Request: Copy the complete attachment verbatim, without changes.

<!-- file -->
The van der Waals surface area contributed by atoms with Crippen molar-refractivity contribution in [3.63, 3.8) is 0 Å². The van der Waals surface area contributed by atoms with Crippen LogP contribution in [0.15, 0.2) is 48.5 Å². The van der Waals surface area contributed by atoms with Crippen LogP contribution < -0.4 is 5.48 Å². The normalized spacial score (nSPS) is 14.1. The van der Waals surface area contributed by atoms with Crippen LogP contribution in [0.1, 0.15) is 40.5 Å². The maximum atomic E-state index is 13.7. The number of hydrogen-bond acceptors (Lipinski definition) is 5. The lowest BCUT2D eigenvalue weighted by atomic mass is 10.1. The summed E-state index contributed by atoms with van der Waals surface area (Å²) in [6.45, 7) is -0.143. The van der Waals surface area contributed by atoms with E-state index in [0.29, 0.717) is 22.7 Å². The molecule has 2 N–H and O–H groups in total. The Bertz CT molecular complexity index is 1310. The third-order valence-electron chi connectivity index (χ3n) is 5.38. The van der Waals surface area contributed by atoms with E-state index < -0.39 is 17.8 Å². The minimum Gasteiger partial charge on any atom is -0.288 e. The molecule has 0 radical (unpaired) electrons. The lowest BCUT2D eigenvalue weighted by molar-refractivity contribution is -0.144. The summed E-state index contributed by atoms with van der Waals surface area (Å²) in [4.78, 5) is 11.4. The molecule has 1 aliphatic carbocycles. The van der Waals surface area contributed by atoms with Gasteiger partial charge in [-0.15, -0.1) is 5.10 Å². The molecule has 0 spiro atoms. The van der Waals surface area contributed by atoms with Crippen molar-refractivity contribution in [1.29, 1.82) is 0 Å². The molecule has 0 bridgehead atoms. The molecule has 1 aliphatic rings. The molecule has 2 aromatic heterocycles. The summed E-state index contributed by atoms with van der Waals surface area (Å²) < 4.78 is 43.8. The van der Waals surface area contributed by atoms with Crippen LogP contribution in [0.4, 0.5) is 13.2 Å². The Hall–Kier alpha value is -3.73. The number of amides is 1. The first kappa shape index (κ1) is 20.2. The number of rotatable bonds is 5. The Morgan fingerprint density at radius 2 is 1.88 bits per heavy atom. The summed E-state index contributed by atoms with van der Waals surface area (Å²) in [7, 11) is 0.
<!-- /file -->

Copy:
The van der Waals surface area contributed by atoms with Crippen molar-refractivity contribution in [3.63, 3.8) is 0 Å². The van der Waals surface area contributed by atoms with Crippen LogP contribution in [0.15, 0.2) is 48.5 Å². The van der Waals surface area contributed by atoms with Crippen LogP contribution < -0.4 is 5.48 Å². The normalized spacial score (nSPS) is 14.1. The van der Waals surface area contributed by atoms with Crippen LogP contribution in [0.1, 0.15) is 40.5 Å². The maximum atomic E-state index is 13.7. The number of hydrogen-bond acceptors (Lipinski definition) is 5. The lowest BCUT2D eigenvalue weighted by atomic mass is 10.1. The summed E-state index contributed by atoms with van der Waals surface area (Å²) in [6.45, 7) is -0.143. The van der Waals surface area contributed by atoms with E-state index in [0.29, 0.717) is 22.7 Å². The molecule has 2 N–H and O–H groups in total. The Bertz CT molecular complexity index is 1310. The third-order valence-electron chi connectivity index (χ3n) is 5.38. The van der Waals surface area contributed by atoms with E-state index < -0.39 is 17.8 Å². The minimum Gasteiger partial charge on any atom is -0.288 e. The molecule has 0 radical (unpaired) electrons. The lowest BCUT2D eigenvalue weighted by molar-refractivity contribution is -0.144. The summed E-state index contributed by atoms with van der Waals surface area (Å²) in [4.78, 5) is 11.4. The molecule has 1 aliphatic carbocycles. The van der Waals surface area contributed by atoms with Gasteiger partial charge in [-0.15, -0.1) is 5.10 Å². The molecule has 0 spiro atoms. The van der Waals surface area contributed by atoms with Crippen molar-refractivity contribution in [1.29, 1.82) is 0 Å². The molecule has 0 bridgehead atoms. The molecule has 1 aliphatic rings. The molecule has 2 aromatic heterocycles. The summed E-state index contributed by atoms with van der Waals surface area (Å²) < 4.78 is 43.8. The van der Waals surface area contributed by atoms with Crippen LogP contribution in [0.4, 0.5) is 13.2 Å². The Hall–Kier alpha value is -3.73. The number of amides is 1. The first kappa shape index (κ1) is 20.2. The number of rotatable bonds is 5. The Morgan fingerprint density at radius 2 is 1.88 bits per heavy atom. The summed E-state index contributed by atoms with van der Waals surface area (Å²) in [7, 11) is 0.